9/11: 20 Years Later

Allie Frazer and Cole Belling

It’s been 20 years since the most devastating disaster to hit New York City. It crumbled buildings and took the lives of many of Wantagh’s loved ones. 

The teachers at Wantagh High School have stories to share of that day.

Mr. Simonis, one of our school security guards, had one of the most-up close experiences.  Simonis said, “I was employed at the Bank of New York… which is basically across the street from One World Trade Center.” 

Mr. Simonis recalls watching the second plane hit the World Trade Center. He said,“It just shook the building to the core.” It was only then that they realized that they had to evacuate their building. 

Once outside, prior to the buildings’ collapse, Simonis saw “people on the ground, hurt from debris, and—one of the worst things— people were burnt by the jet fuel on the ground. Everybody kind of started running and we made our way [sic] from the area, but, you know, as you looked back at it, as things got worse, people were—what we thought were people throwing furniture out of the buildings to try to get attention, but as you watched it, as it came down, you could tell it was people jumping out of the building, because that’s just how dire the situation was for them. They would jump from 100 stories up because it was just so hot and burning. It was a horrible sight.”

Mr. Simonis said that if there is anything to take away from reading about his experience, it is, “You shouldn’t take the drills and stuff that we do for granted. I know that a lot of times they seem robotic, but, especially for me, I know the fire drills seem easy…But the lockdown drills I think are important because if something like that really happens even a little bit of training goes a long way in your survival, or how you react to a situation.”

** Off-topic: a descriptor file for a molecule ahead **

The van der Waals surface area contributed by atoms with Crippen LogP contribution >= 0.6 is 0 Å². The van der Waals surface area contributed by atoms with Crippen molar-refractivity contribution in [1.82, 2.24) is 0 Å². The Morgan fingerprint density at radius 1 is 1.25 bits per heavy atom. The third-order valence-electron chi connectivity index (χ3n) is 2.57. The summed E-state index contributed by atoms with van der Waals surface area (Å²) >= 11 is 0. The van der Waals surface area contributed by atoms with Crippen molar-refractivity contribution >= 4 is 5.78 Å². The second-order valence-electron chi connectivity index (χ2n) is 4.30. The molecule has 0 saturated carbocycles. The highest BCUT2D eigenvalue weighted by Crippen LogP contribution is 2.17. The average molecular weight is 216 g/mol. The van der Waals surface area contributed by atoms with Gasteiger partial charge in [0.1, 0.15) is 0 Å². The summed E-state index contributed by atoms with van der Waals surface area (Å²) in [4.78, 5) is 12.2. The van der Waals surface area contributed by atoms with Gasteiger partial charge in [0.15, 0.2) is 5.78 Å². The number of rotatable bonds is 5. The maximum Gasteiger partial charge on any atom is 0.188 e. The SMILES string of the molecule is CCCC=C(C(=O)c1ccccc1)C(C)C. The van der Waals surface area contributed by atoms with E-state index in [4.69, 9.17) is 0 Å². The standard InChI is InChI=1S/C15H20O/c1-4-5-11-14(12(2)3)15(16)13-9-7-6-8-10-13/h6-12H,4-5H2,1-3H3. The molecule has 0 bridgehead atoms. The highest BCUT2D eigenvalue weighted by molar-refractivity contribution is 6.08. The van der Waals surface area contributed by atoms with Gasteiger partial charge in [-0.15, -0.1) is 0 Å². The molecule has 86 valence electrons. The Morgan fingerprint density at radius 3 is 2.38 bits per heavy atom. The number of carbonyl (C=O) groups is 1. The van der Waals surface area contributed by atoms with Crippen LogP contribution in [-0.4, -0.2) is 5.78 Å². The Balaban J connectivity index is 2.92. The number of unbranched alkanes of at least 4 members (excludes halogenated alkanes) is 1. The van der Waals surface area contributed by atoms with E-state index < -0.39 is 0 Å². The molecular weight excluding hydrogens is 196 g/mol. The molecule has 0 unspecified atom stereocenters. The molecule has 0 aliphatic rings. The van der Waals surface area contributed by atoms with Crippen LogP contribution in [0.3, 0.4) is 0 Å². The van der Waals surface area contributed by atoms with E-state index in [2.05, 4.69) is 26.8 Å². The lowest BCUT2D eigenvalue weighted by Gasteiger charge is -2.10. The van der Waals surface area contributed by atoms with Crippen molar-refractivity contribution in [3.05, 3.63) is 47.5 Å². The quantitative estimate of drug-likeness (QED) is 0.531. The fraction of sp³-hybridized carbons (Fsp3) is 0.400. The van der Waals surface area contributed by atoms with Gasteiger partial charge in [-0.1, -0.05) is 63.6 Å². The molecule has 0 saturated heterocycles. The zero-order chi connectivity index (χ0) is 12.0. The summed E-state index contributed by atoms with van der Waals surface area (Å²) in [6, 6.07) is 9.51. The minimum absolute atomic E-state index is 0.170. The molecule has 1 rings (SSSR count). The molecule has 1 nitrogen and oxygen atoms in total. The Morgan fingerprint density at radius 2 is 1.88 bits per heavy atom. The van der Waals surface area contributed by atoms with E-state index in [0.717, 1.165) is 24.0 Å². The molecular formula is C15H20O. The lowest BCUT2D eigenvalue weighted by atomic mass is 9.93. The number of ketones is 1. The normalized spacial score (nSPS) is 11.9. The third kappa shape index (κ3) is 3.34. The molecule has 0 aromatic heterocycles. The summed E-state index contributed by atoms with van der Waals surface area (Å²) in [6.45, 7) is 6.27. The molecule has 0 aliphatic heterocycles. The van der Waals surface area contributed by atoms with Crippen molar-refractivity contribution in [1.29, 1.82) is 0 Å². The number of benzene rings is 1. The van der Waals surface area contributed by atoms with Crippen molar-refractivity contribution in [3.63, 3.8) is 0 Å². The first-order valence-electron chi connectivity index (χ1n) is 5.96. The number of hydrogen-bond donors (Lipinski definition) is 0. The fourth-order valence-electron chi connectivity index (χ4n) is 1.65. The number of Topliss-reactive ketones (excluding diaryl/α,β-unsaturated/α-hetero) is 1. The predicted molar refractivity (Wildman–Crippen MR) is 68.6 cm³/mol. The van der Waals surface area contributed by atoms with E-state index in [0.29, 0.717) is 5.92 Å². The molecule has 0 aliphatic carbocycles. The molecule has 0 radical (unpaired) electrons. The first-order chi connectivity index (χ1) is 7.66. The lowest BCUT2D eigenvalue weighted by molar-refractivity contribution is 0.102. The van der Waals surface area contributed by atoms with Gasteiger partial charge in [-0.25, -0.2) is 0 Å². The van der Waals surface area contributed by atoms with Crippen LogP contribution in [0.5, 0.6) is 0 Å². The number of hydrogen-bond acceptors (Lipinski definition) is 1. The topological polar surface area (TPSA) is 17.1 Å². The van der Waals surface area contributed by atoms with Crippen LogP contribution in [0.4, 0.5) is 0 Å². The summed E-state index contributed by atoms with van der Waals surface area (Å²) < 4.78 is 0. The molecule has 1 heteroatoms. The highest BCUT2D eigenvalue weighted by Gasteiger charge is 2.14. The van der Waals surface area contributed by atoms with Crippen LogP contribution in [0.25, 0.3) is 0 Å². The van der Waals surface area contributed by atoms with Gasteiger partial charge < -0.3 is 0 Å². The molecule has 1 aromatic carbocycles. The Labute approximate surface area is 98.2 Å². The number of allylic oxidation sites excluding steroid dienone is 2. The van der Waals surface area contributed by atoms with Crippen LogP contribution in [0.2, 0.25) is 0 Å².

Mrs. Carr’s husband worked in the World Trade Center. She remembers her reaction to the attacks: it was her third day of work in the Wantagh School District. She said, My knees buckled like I’d been grabbed from behind. I grabbed a table to stay up.” 

The immediate impact of the attacks could be seen all around. Driving out of work on the Southern State, Mrs. Carr remembers seeing “cars racing down the median” under a “black cloud in the distance.” Fortunately, her husband survived, but she’ll never forget that day. She said,“Two words are really important: ‘never forget.’ It’s important that people know what the date’s all about.” 

She further said, “Those names we never forget. I had some of these students who were babies at the time. It’s everywhere. The monuments and the ceremonies. It’s a very solemn, somber day, as it should be.” 

Dr. Guzzone, the high school’s principal, echoed Mrs. Carr, “It’s important that we don’t forget their names and that we honor them.”

Ms. Flynn, the moderator of the school’s newspaper, shares her perspective as a student. She said,“I was in seventh grade at the time, and I attended a Catholic school. I remember, around 9 o’clock or so, the teachers were all stepping out of the classroom. After that, all the shades were pulled down… and we weren’t told anything until we went home.” 

Upon returning home, “the news, of course, was on —it was nonstop— and we watched over and over and over again the planes going into the towers.” 

Ms. Flynn said, “There’s definitely a before 9/11 and after 9/11. You had to grow up extremely quickly… having to confront that level of evil, and seeing it replayed over and over and over again was extremely difficult.”

Mr. Muzio, our head of guidance, was also working in the high school on 9/11 and provided powerful insight into that tragic day.  He said,“When the towers collapsed, a teacher was actually holding a student. They were embracing as the towers fell. There was a connectedness to our shared sorrow.” 

Even against overwhelming odds, Mr. Muzio made it clear that the warrior spirit did not die. Counseling centers were set up around the building, a drive was organized the next day for first responders, and the Key Club held a candlelight vigil. 

Mr. Muzio said,“This faculty, we made sure every student had a place to go for comfort and answers, everywhere in the district. Teachers were on the front steps of the homes of elementary students, just to make sure a parent got home.” 

Wantagh would not abandon its students—warriors care.